Ralph Vaughan Williams, (born
October 12, 1872, Down Ampney, Gloucestershire, England—died
August 26, 1958, London, England), English composer in the
first half of the 20th century, founder of the nationalist
movement in English music.
Vaughan Williams studied at
Trinity College, Cambridge, and in London at the Royal
College of Music under two major figures of the late
19th-century renaissance of English music, Sir Charles
Stanford and Sir Hubert Parry. In 1897–98 he studied in
Berlin under the noted composer Max Bruch and in 1909 in
Paris under Maurice Ravel. About 1903 he began to collect
folk songs, and in 1904–06 he was musical editor of The
English Hymnal, for which he wrote his celebrated “Sine
Nomine” (“For All the Saints”). After artillery service in
World War I, he became professor of composition at the Royal
College of Music.
His studies of English folk
song and his interest in English music of the Tudor period
fertilized his talent, enabling him to incorporate modal
elements (i.e., based on folk song and medieval scales) and
rhythmic freedom into a musical style at once highly
personal and deeply English.
compositions include orchestral, stage, chamber, and vocal
works. His three Norfolk Rhapsodies (numbers 2 and 3 later
withdrawn), notably the first in E minor (first performed,
1906), were the first works to show his assimilation of folk
song contours into a distinctive melodic and harmonic style.
His nine symphonies cover a vast expressive range.
Especially popular are the second, A London Symphony (1914;
rewritten 1915; rev. 1918, 1920, 1934), and the seventh,
Sinfonia Antartica (1953), an adaptation of his music for
the film Scott of the Antarctic (1949). Other orchestral
works include the Fantasia on a Theme by Thomas Tallis
(1910); concerti for piano (later arranged for two pianos
and orchestra), oboe, and tuba; and the Romance for
harmonica and orchestra (1952).
Of his stage works, The
Pilgrim’s Progress (1951) and Job (1931), a masque for
dancing, reflect his serious, mystical side. Hugh the Drover
(1924), a ballad opera, stems from his folk song interest.
Riders to the Sea (1937) is a poignant setting of John
Millington Synge’s play.
He wrote many songs of
great beauty, including On Wenlock Edge (1909), set to poems
of A.E. Housman and consisting of a cycle for tenor, string
quartet, and piano (later arranged for tenor and orchestra)
and Five Mystical Songs (1911), set to poems of George
Herbert. Particularly notable among his choral works are the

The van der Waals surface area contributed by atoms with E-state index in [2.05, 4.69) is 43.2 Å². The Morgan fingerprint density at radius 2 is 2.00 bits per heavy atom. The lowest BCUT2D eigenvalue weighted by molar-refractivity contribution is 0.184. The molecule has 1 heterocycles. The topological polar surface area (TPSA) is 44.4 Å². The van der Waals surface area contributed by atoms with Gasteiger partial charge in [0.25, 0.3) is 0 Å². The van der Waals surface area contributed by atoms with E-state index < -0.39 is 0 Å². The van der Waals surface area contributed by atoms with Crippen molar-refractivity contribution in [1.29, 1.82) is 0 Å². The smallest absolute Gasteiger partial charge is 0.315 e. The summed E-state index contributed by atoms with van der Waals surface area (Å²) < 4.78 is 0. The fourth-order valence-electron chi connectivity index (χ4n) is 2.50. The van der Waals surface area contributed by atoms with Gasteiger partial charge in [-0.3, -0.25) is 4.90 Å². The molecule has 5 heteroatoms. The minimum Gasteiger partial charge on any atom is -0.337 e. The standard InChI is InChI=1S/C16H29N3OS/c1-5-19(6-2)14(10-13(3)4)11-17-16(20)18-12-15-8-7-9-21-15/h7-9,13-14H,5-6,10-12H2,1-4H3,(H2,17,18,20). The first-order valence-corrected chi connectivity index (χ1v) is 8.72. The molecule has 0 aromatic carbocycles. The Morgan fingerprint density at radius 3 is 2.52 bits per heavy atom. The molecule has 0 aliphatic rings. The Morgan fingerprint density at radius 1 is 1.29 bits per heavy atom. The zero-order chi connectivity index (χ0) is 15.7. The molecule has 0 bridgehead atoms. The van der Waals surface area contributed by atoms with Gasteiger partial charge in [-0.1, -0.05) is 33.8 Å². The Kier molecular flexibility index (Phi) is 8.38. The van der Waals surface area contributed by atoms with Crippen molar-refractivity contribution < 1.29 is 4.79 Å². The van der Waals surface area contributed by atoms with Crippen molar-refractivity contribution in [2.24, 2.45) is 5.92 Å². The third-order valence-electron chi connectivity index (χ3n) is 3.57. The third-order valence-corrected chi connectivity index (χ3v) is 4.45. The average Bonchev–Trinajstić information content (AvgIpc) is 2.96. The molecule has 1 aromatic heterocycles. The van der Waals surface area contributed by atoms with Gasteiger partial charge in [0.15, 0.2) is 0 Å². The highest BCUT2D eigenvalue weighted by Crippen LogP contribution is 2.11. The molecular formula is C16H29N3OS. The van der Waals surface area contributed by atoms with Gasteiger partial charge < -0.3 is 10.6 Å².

Mass in G Minor, the cantatas Toward the Unknown Region
(1907) and Dona Nobis Pacem (1936; Grant Us Peace), and the
oratorio Sancta Civitas (1926; The Holy City). He also wrote
many part-songs, as well as hymn and folk song settings.
Vaughan Williams broke the
ties with continental Europe that for two centuries through
George Frideric Handel, Felix Mendelssohn, and lesser German
composers had made Britain virtually a musical province of
Germany. Although his predecessors in the English musical
renascence, Sir Edward Elgar, Sir Hubert Parry, and Sir
Charles Stanford, remained within the Continental tradition,
Vaughan Williams, like such nationalist composers as the
Russian Modest Mussorgsky, the Czech Bedřich Smetana, and
the Spanish Manuel de Falla, turned to folk song as a
wellspring of native musical style.
Ralph Vaughan Williams: "A London Symphony"
Vaughan Williams's great paean to the city of London, written
shortly before the outbreak of the Great War of 1914-18.
1st movment: Lento - Allegro risoluto 00:00
2nd movement: Lento: 14:00
3rd movement: Scherzo 24:43
4th movement Andante con moto - Maestoso all marcia 32:28
R. Vaughan Williams: A Sea Symphony
1st movement: Begins at 00:00
2nd movement: Begins at 20:55
3rd movement: Begins at 33:00
4th movement: Begins at 40:57
Ralph Vaughan Williams: Symphony No 3, 'Pastoral'
Roger Norrington conducts the London Philharmonic Orchestra.
Vaughan Williams - Symphony No 4 in F minor - Sargent
Symphony No 4 in F minor
07:43 Andante moderato
17:13 Scherzo. Allegro molto
22:30 Finale con epilogo fugato. Allegro molto
BBC Symphony Orchestra
Sir Malcolm Sargent, conductor
Vaughan Williams: Symphony No. 5 - Chicago Symphony / Slatkin
Few great American orchestras have recorded the Vaughan Williams's
symphonies but luckily there are a number of 'live' performances
taken off the radio. Here is a 1988 broadcast of No. 5 by the
wonderful Chicago Symphony under Leonard Slatkin. His complete set
of Vaughan Williams's symphonies was recorded in England, like all
the other RVW cycles at the time, rather than in America. Had he
recorded it in Chicago, Cleveland, Boston, Philadelphia, etc., it
would have been rather more interesting!